KEVIN GRIER: You're getting hosed.
TEPPER: The rough mathematical amount by which he's getting hosed: about $20 million a year. The question then, why don't teams simply go to LeBron and say we'll pay you your full value - 40 mill. Grier says the reason is that they're just not allowed to do that.
GRIER: There are rules about how much any one player can be paid.
TEPPER: And these rules have been hosing LeBron James since the day he came into the league. Superstar salaries are capped, and so is the money promising rookies can make. In the NBA, potential job applicants - that's the best young basketball players in the world - are drafted. They put their names into this big pool, and then there's a lottery.
The worst teams in the league draw numbers, and whichever team draws the winning number gets to pick first. And this is the weird part - whatever player that team picks, that player can't say no. And not only that, his players union has negotiated an upper limit to how much he can get paid. A that's the way it works, even if you're LeBron James.
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UNIDENTIFIED MAN: The Cleveland Cavaliers select LeBron James.
TEPPER: Imagine if other fields were set up this way. You're the best young software engineer at MIT, and instead of getting hired for an insane starting salary by Google, you just put your name in a pool with other engineers. The worst companies in America draw random numbers and you get a letter one day saying you've been hired to work in the IT department at Best Buy.
Now, all these rules are all laid out in the collective bargaining agreement between the owners and the players. Why would the players want this system? Economist Kevin Grier says it's precisely because most players are not LeBron James.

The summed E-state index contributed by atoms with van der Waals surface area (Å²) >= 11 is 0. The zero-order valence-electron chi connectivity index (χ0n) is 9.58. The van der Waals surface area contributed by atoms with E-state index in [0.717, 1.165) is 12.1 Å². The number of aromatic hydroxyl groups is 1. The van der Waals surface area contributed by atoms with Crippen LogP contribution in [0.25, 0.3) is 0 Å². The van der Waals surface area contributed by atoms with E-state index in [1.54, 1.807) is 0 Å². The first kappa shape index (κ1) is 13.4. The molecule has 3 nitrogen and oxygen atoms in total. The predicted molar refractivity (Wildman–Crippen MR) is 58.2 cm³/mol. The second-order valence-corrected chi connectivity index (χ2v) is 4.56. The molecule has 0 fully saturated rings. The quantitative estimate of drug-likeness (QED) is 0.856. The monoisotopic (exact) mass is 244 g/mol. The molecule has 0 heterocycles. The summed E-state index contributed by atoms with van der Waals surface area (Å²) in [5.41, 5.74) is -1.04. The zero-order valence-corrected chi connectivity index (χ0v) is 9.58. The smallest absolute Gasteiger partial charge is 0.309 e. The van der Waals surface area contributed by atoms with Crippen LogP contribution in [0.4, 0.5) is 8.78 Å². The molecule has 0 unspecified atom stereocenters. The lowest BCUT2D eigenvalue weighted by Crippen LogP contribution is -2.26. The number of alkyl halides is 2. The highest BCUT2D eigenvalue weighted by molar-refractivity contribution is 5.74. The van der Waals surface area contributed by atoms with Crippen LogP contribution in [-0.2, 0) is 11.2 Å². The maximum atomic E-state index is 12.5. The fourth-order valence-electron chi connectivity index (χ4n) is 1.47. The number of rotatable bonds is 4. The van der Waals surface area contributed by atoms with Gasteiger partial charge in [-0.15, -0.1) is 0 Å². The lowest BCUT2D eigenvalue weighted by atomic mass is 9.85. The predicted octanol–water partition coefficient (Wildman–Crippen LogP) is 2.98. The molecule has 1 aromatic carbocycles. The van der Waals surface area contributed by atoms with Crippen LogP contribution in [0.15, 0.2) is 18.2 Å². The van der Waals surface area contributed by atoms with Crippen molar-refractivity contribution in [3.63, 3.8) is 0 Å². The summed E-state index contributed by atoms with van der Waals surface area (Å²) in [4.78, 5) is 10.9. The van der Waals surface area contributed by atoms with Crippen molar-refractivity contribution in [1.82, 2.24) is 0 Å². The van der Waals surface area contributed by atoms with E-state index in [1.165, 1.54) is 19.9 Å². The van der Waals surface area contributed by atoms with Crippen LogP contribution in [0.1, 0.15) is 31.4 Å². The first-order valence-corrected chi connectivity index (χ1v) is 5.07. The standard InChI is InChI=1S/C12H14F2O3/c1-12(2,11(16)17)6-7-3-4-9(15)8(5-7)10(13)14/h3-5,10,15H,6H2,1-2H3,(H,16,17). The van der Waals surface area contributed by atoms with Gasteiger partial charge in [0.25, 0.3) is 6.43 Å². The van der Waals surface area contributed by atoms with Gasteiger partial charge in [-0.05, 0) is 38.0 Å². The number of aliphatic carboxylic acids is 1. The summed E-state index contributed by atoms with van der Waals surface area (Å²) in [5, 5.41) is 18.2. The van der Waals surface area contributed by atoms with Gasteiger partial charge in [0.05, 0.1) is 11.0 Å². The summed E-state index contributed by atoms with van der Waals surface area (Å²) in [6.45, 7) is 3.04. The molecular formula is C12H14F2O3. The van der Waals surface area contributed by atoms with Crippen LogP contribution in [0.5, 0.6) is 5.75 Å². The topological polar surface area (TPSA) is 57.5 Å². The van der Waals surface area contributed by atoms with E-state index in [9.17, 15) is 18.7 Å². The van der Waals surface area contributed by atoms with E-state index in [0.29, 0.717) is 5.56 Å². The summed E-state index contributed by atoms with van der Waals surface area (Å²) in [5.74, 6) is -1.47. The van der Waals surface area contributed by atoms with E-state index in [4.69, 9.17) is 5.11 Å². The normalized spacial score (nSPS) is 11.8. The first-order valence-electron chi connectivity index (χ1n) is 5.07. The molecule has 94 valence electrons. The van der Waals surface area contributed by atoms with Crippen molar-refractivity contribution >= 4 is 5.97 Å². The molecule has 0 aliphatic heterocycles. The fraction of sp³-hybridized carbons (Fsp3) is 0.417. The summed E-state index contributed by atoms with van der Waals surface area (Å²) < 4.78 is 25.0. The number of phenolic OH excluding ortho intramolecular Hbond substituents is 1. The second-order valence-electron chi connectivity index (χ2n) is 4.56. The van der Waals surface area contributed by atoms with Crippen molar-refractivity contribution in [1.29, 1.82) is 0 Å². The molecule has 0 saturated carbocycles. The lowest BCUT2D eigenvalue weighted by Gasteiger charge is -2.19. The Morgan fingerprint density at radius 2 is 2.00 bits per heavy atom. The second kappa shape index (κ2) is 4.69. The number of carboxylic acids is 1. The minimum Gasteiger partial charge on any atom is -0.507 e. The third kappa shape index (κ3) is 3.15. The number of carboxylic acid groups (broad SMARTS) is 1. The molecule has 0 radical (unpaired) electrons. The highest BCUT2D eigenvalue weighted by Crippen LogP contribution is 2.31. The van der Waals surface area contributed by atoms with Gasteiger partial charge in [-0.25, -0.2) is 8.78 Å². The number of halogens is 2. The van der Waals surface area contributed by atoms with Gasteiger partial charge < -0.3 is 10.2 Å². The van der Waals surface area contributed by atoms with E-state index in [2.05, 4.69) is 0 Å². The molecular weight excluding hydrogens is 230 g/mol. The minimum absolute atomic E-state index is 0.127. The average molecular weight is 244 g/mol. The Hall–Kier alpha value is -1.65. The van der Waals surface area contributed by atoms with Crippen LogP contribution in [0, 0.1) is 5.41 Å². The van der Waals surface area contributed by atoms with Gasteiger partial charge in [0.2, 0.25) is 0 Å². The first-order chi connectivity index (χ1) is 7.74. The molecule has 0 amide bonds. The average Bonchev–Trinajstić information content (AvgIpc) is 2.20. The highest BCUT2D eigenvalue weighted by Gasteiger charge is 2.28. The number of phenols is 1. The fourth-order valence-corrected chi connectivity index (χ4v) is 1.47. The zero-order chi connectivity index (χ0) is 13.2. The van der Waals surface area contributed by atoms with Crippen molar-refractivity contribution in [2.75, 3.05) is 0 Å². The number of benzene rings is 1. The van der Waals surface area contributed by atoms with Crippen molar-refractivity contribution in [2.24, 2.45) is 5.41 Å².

GRIER: The union votes on contracts by majority rule. All right? So we would think if it's like majority rule that it would be the guy in the middle who would be the crucial voter. If you pick a thing like salary cap and line everybody up for who wants it the most versus who wants it the least, it would be the guy right in the middle of that distribution of players whose opinion would be decisive. So you want to say what are the interests of the median player.
TEPPER: The answer is, the average players don't want all the money to go to LeBron. They want some it for themselves. But there's another reason LeBron James's teammates vote to hose him. They want the league to be competitive. If there's a limit on how much teams can pay, rich teams can't hire talent away from poor teams. Economist Victor Matheson at the College of Holy Cross says that makes games closer and more fun to watch.
VICTOR MATHESON: If the average sports fan, nationwide, is kind of like me, saying we want every team to have a chance at least every once in a while to be a contender, then that's going to generate more for the league as a whole. And so the players want that pie to be as big as possible so when they get their slice it's as much as they can get.
TEPPER: And this, says economist Kevin Grier, is why LeBron James has a reason to support this system. Having a more competitive league helps him make more money in other ways.
GRIER: I mean, if he was the world's - the three-time Olympic decathlon champ, alright, he would in no way be making nearly the amount of endorsement money that he's making.
TEPPER: To earn those tens of millions of endorsement dollars, LeBron needs passionate fans of professional basketball. For that to happen, LeBron needs good teams to play against, even if it is costs him $20 million a year. For NPR News, I'm Taylor Tepper.
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INSKEEP: It's MORNING EDITION from NPR News.
(SOUNDBITE OF MUSIC) Transcript provided by NPR, Copyright NPR.